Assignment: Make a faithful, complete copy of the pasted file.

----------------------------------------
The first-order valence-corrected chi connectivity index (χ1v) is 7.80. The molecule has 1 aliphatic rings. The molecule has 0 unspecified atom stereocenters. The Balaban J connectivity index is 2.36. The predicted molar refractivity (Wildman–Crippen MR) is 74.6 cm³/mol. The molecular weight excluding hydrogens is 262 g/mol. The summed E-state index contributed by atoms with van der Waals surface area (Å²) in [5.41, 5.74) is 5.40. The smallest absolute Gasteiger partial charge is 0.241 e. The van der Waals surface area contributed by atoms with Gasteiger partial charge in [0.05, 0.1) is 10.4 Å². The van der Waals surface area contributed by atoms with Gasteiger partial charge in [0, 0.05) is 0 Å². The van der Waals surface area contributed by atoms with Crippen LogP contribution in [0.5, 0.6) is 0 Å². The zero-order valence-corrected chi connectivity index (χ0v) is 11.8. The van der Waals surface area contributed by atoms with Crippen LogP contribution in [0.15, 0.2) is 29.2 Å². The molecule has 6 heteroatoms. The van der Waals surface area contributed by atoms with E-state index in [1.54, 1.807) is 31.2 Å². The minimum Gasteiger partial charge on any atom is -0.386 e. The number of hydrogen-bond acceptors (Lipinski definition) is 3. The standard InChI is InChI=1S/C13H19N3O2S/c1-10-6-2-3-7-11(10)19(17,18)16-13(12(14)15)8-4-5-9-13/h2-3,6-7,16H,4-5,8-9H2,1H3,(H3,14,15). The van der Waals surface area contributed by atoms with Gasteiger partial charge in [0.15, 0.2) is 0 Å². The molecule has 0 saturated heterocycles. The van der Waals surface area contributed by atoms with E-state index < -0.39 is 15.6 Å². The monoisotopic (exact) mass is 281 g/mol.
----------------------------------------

The first-order valence-corrected chi connectivity index (χ1v) is 7.80. The molecule has 1 aliphatic rings. The molecule has 0 unspecified atom stereocenters. The Balaban J connectivity index is 2.36. The predicted molar refractivity (Wildman–Crippen MR) is 74.6 cm³/mol. The molecular weight excluding hydrogens is 262 g/mol. The summed E-state index contributed by atoms with van der Waals surface area (Å²) in [5.41, 5.74) is 5.40. The smallest absolute Gasteiger partial charge is 0.241 e. The van der Waals surface area contributed by atoms with Gasteiger partial charge in [0.05, 0.1) is 10.4 Å². The van der Waals surface area contributed by atoms with Gasteiger partial charge in [0, 0.05) is 0 Å². The van der Waals surface area contributed by atoms with Crippen LogP contribution in [0.5, 0.6) is 0 Å². The zero-order valence-corrected chi connectivity index (χ0v) is 11.8. The van der Waals surface area contributed by atoms with Crippen LogP contribution in [0.15, 0.2) is 29.2 Å². The molecule has 6 heteroatoms. The van der Waals surface area contributed by atoms with E-state index in [1.54, 1.807) is 31.2 Å². The minimum Gasteiger partial charge on any atom is -0.386 e. The number of hydrogen-bond acceptors (Lipinski definition) is 3. The standard InChI is InChI=1S/C13H19N3O2S/c1-10-6-2-3-7-11(10)19(17,18)16-13(12(14)15)8-4-5-9-13/h2-3,6-7,16H,4-5,8-9H2,1H3,(H3,14,15). The van der Waals surface area contributed by atoms with Gasteiger partial charge in [0.15, 0.2) is 0 Å². The molecule has 0 saturated heterocycles. The van der Waals surface area contributed by atoms with E-state index < -0.39 is 15.6 Å². The monoisotopic (exact) mass is 281 g/mol.